The goal of this project is the development of new variants of regular expressions with backreferencing, in particular variants that can be optimized efficiently.

Regular expressions are a formal model from theoretical computer science that is used to define formal languages. Since their introduction in 1956, they have been extensively studied not only in formal language theory, but also in areas as, for example, database theory or bioinformatics.

In parallel to this development, practical computer science has adopted regular expressions as a standard model for the definition of patterns in strings. Common applications include the search in texts or data bases, filter rules for servers, and intrusion detection systems.

Over the years, regular expressions in practical computer science evolved into a model that is significantly different from the classical regular expressions in theory. One important difference is the adoption of a backreference operator, commonly called backreferences. These backreferences are used in almost all modern software libraries for regular expressions.

On the one hand, extending regular expressions with backreferences increases their expressive power significantly. On the other, it also reduces their manageability. For example, matching regular expressions with backreferences is an NP-hard problem.

In many applications of regular expressions, the same expression is used multiple times. For efficiency reasons, it is preferable to use a regular expression (with backreferences) that is of minimal length. Hence, an algorithm that converts a regular expression (with backferences) into an equivalent expression of minimal length would be of great practical use.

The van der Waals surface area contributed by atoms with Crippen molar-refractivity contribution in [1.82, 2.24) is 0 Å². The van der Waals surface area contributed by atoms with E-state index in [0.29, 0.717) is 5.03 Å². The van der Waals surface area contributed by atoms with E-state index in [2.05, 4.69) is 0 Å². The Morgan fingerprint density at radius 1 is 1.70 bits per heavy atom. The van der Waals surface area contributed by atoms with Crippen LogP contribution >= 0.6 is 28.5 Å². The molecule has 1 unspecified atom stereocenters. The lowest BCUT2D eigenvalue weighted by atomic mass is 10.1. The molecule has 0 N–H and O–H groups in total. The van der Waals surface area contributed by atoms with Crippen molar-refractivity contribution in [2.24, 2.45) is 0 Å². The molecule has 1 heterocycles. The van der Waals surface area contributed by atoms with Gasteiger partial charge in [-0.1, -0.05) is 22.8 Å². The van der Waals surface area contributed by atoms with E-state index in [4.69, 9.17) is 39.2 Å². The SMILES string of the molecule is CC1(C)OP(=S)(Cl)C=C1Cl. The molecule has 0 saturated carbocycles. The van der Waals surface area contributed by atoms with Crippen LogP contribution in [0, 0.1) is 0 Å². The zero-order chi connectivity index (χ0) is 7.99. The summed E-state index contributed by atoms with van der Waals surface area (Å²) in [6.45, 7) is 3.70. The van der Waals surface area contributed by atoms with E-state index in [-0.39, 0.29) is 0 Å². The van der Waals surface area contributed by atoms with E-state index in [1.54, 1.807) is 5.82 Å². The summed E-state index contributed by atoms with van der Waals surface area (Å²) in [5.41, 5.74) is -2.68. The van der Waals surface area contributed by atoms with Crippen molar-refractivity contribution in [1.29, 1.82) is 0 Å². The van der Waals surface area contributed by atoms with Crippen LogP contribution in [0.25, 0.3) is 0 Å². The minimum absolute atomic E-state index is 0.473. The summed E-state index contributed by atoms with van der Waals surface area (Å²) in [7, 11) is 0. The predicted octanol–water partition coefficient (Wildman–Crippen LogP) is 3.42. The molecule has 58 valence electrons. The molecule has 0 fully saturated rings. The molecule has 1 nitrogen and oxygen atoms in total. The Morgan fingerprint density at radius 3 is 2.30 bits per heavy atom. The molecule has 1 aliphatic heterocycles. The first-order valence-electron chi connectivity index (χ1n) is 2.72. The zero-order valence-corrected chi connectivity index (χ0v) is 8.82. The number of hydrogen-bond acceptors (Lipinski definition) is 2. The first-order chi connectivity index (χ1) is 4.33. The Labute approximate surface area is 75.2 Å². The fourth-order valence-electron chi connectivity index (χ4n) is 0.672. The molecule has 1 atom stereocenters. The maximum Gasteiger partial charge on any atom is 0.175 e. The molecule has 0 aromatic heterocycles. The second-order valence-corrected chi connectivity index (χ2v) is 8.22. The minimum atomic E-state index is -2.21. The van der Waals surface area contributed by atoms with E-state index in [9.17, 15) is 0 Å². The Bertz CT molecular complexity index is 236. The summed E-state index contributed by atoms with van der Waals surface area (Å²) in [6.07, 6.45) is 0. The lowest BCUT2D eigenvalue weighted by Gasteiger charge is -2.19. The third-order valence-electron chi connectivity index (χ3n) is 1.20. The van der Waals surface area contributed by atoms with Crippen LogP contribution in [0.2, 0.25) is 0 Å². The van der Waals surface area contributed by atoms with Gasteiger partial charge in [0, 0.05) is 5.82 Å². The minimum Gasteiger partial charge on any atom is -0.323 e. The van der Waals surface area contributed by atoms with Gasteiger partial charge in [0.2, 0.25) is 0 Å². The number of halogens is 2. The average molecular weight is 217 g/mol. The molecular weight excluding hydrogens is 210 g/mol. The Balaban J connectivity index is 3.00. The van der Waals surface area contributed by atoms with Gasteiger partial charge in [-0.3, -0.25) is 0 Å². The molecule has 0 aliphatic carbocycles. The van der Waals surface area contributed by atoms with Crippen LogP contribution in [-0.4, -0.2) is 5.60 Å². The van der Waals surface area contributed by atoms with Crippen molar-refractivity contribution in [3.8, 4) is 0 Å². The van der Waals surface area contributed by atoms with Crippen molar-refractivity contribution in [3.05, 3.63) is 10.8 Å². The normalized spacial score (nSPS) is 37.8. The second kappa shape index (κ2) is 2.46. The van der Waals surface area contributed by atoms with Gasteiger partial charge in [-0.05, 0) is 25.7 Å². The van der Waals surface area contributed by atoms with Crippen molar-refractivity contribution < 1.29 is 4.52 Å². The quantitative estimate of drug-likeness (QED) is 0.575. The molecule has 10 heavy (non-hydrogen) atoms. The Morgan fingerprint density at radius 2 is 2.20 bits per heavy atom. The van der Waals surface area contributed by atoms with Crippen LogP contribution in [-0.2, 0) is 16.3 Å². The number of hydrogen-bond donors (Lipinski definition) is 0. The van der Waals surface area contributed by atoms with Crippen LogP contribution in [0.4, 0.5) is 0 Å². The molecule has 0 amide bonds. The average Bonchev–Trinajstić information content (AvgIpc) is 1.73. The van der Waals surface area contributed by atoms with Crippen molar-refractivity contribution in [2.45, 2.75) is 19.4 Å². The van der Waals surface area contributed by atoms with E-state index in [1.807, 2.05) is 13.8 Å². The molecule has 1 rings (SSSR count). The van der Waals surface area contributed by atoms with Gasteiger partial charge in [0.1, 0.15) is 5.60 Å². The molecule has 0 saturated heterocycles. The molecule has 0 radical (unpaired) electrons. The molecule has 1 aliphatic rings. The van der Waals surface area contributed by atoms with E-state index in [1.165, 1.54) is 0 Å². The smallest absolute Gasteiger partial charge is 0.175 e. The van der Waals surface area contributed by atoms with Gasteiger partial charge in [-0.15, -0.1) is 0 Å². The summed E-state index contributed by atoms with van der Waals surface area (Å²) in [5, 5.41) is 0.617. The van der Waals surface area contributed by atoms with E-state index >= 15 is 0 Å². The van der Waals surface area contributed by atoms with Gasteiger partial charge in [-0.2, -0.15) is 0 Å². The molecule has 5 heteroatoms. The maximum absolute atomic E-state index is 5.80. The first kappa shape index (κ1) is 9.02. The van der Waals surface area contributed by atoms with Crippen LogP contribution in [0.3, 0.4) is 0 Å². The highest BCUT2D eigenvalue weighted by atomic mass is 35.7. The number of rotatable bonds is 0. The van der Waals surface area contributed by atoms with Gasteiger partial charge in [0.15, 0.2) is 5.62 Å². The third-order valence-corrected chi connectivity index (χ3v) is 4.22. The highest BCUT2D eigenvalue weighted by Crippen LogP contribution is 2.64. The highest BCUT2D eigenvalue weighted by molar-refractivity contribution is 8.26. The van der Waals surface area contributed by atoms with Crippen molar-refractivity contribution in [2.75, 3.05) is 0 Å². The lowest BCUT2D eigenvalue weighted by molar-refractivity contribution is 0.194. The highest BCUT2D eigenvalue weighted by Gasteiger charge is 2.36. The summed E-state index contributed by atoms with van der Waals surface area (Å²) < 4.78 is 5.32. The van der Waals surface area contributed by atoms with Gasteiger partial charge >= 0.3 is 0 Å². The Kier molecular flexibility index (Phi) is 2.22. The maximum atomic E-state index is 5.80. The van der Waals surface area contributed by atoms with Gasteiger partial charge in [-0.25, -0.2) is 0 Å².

As shown in Freydenberger (2013), such a minimization algorithm does not exist. This holds even if the expression is restricted to use only a single backreference. These results also apply to a number of different minimization criteria.

The central task of this project is to identify classes of restricted regular expressions with backreferences that can be minimized effectively and efficiently. In contrast to previous theoretical examinations of regular expressions with backreferences, this project will focus on other structural restrictions than the number of backreferences. In particular, it will be necessary to examine classes that do not have enough power to define the full class of regular languages.

A secondary goal is the application of the obtained results to closely related areas, in particular to the learning of regular expressions with backreferences, and the transfer of these results to related models, in particular various query languages from database theory.